Netflix 4K Review (Why You Don’t Need UHD Blu-ray)

netflix_4k_daredevilWhen the PS4 Pro was announced in September, some were miffed by Sony’s decision to exclude a 4K Blu-ray drive. I had then written a fairly extensive piece on why the PS4 Pro didn’t need such a drive (which would only add to its price) and that streaming was/is the future of 4K adoption. Now, What Hi-Fi?, the mega home theater site, has weighed in on the topic though not directly stating there is a lack of need for the PS4 Pro to have a 4K drive or speaking out against 4K Blu-ray drives in general. Instead, they’ve given their Netflix 4K review. What Hi-Fi? writes:

 But there’s a stack of 4K content available right now, from Breaking Bad to House of Cards, and more will inevitably follow.

In terms of content – bespoke content in particular – Netflix distances itself from any nominal competition.

And if you have an HDR (High Dynamic Range) compatible TV, there’s some HDR content on Netflix too. It’s not immediately obvious, as there isn’t an HDR section anywhere in the menus, but if you type HDR into the search box you’ll find a list of HDR content such as Bloodline, Marco Polo and Marvel’s Daredevil. You’ll see an HDR or Dolby Vision logo on relevant material. 

The most important piece of the puzzle for adoption of any new technology, especially when it revolves around media, is content. The PS VR launch wouldn’t be what it is if it wasn’t for the fact that there are over 30 launch titles to choose from. The same is true for 4K – content is king and Netflix is delivering. As it stands, there are nearly 50 4K titles to choose from, ranging from documentaries to comedies to action series. As for the cost, it’s $12/mo. Good luck consuming that much on physical media without it costing you hundreds of dollars.

Some will argue that streaming simply can’t match the quality of physical media which comes at you uncompressed, and on a technical level, you’re absolutely right. But between improved compression algorithms (thanks to companies like Pied Piper) and processors on 4K TVs, you’d be hard pressed to not be impressed.

 Whether 4K, Full HD or standard definition, Netflix serves video streams at exactly the sort of quality you expect. Watch a 4K stream like Better Call Saul on a 4K display and it’s prodigiously detailed, vibrant and stable.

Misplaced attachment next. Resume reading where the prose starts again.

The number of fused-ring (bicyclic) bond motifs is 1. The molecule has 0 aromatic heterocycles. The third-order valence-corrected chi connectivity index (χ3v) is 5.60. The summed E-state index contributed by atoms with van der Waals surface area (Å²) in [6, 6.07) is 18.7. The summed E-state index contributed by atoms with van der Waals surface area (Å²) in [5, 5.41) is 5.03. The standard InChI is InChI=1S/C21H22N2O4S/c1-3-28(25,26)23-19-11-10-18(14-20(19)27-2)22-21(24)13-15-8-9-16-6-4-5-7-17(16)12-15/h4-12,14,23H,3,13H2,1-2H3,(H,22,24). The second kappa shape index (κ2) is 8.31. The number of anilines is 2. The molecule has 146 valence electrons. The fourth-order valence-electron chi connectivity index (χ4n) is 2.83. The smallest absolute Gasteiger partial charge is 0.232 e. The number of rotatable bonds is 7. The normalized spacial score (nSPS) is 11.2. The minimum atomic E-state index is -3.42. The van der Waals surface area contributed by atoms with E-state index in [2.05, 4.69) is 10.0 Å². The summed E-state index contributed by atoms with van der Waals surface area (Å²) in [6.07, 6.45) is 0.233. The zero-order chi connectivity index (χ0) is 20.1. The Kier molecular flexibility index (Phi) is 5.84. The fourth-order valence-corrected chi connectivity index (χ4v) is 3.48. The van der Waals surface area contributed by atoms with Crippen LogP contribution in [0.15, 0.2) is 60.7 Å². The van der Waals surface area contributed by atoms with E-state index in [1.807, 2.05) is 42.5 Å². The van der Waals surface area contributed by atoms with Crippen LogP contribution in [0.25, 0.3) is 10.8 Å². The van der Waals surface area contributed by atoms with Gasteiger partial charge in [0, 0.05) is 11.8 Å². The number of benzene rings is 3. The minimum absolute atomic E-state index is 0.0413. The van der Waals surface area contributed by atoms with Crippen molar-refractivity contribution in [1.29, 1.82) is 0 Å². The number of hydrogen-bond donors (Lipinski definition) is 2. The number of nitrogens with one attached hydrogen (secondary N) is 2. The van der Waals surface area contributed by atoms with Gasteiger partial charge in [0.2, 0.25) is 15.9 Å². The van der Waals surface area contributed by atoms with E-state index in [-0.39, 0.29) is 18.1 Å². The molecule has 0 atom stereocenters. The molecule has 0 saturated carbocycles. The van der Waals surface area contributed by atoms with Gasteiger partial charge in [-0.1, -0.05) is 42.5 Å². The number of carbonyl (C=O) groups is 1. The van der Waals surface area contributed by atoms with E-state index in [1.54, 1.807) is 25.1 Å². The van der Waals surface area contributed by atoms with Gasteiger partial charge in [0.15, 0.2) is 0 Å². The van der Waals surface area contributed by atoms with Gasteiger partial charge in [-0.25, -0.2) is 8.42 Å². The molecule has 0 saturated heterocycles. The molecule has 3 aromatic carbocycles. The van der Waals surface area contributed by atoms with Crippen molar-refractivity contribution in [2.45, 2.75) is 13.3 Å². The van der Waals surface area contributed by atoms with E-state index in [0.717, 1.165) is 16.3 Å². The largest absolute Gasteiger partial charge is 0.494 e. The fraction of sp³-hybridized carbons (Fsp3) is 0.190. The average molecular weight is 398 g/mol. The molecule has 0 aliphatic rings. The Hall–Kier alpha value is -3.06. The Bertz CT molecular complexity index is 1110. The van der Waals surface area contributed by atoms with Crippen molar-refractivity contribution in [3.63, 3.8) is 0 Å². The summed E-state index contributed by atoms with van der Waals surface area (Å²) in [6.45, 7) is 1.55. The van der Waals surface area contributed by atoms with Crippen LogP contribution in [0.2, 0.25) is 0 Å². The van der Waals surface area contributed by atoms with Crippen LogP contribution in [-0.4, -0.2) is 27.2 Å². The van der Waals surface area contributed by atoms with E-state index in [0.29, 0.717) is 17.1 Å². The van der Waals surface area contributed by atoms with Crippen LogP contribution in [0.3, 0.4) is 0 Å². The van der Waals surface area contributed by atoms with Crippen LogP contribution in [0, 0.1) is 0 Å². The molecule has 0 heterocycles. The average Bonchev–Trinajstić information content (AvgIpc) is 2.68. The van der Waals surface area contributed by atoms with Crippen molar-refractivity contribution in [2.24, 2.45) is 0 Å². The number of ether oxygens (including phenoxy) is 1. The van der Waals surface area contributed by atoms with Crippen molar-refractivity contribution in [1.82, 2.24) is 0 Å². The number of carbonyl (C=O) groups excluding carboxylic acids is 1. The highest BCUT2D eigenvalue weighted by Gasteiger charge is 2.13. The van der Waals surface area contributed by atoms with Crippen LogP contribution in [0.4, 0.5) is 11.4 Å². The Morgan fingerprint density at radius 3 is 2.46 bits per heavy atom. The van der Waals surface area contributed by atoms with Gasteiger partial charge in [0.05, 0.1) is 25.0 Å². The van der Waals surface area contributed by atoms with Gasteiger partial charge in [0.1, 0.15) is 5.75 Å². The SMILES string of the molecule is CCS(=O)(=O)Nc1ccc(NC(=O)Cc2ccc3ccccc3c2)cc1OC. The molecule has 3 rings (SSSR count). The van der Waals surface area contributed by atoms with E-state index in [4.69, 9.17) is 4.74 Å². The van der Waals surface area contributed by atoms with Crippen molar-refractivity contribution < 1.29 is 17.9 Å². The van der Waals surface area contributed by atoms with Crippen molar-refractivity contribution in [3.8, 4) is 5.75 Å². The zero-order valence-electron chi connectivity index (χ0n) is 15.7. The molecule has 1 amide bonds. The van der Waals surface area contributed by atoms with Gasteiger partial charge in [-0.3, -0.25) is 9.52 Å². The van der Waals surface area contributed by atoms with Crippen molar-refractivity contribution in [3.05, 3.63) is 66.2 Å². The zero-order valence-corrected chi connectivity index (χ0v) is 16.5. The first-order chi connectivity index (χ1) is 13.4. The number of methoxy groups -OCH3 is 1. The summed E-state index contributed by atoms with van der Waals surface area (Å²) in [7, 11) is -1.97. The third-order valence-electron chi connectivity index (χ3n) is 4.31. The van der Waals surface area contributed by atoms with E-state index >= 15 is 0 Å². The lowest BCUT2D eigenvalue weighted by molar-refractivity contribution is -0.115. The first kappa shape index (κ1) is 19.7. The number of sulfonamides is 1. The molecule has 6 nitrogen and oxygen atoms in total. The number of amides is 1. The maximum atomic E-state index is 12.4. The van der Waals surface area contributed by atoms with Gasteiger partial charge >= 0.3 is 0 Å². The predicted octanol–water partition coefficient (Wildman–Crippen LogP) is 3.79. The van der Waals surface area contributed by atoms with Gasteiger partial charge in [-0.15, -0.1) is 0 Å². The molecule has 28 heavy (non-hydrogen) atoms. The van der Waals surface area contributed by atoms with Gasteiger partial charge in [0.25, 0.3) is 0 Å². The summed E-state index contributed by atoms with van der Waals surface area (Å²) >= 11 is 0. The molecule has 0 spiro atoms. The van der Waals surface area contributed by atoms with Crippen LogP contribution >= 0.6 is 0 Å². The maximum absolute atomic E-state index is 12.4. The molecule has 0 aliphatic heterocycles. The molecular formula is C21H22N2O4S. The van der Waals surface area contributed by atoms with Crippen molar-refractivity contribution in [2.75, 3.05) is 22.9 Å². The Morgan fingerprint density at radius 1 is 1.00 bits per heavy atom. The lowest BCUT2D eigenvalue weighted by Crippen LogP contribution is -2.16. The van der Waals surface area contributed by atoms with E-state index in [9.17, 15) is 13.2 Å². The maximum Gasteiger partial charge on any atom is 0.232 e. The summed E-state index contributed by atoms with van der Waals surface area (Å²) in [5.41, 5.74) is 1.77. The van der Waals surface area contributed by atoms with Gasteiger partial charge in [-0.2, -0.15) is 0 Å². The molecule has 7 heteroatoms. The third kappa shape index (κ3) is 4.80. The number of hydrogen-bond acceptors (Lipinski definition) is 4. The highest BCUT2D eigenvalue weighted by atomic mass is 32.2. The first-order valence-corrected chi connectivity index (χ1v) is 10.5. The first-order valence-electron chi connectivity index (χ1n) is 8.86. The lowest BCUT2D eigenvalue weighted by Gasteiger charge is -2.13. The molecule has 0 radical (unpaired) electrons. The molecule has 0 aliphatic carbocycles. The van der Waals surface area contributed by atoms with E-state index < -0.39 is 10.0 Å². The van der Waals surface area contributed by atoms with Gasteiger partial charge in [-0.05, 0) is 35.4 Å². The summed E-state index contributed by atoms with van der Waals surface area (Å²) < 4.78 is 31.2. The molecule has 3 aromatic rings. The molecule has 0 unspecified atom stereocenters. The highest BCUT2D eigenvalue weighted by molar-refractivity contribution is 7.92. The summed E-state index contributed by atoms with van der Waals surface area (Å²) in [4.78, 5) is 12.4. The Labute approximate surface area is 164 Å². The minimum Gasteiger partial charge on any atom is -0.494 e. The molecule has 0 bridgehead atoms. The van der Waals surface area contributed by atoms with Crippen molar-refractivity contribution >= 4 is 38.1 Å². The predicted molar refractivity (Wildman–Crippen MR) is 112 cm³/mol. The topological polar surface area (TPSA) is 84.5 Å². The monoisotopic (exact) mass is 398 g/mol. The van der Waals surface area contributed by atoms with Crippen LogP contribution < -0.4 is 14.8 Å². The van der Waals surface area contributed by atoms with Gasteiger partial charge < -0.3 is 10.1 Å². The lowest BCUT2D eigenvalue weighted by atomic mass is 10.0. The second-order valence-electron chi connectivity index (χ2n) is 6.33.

Colours pop, contrasts punch and the sheer amount of information available for your enjoyment is thrilling. It goes without saying, but for owners of a 4K TV or, better still, a 4K projector, the £9 per month Netflix option should be compulsory.

It’s all equally high-contrast, steady-motion, fine-detail good news for Full HD too. 

With good visuals also comes good audio and Netflix once again checks off what you’d need:

 If 5.1 audio is available, Netflix will serve it up in the same manner as it does pictures: robustly and positively.

Anyone who has invested in a home cinema set-up (or even a soundbar) will reap the benefits with an altogether more substantial and immersive sound than those who rely on their TV’s integrated speakers. 

Don’t get me wrong, if you’ve purchased and/or are planning on purchasing the 65-inch or 100-inch Sony ZD9 alongside a monster 7.1 surround sound system, then by all means, purchase a 4K Blu-ray player and be sure to up your Netflix tier to include Ultra HD. But for the vast majority of consumers, Netflix is going to deliver quality and selection at a price physical media cannot match.

 Sit in front of it for eight hours a day and you’ll eventually run out of things to watch. But for each and every reasonable user, Netflix is an enticing service.

For 4K fans, it’s compulsory. 

Discuss:

For those who’ve given Netflix 4K a try, what are your thoughts on it?

  • rolfu

    For me it’s not a „Netflix vs. UHD BR”. In terms of quality, a stream will lose in every aspect. I use 4k beamer from Sony in a 50 m2 black cave on a 4m wide screen with Atmos. Therefore I buy “real” UHD discs if possible (like the Revenant). And I stream Netflix for the latest series. I like both.

     

    But I still don’t understand Sony’s decision: they are years ahead in the 4k beamer market, they sell ultra high end stuff like a VW5000, they produce movies and still don’t have a UHD BR player. That’s very strange. I don’t buy the Pro neither the Sony UHD BR player.

  • But that’s exactly it right? – you and I are the outliers. The average consumer doesn’t have a home theater room with Atmos sound.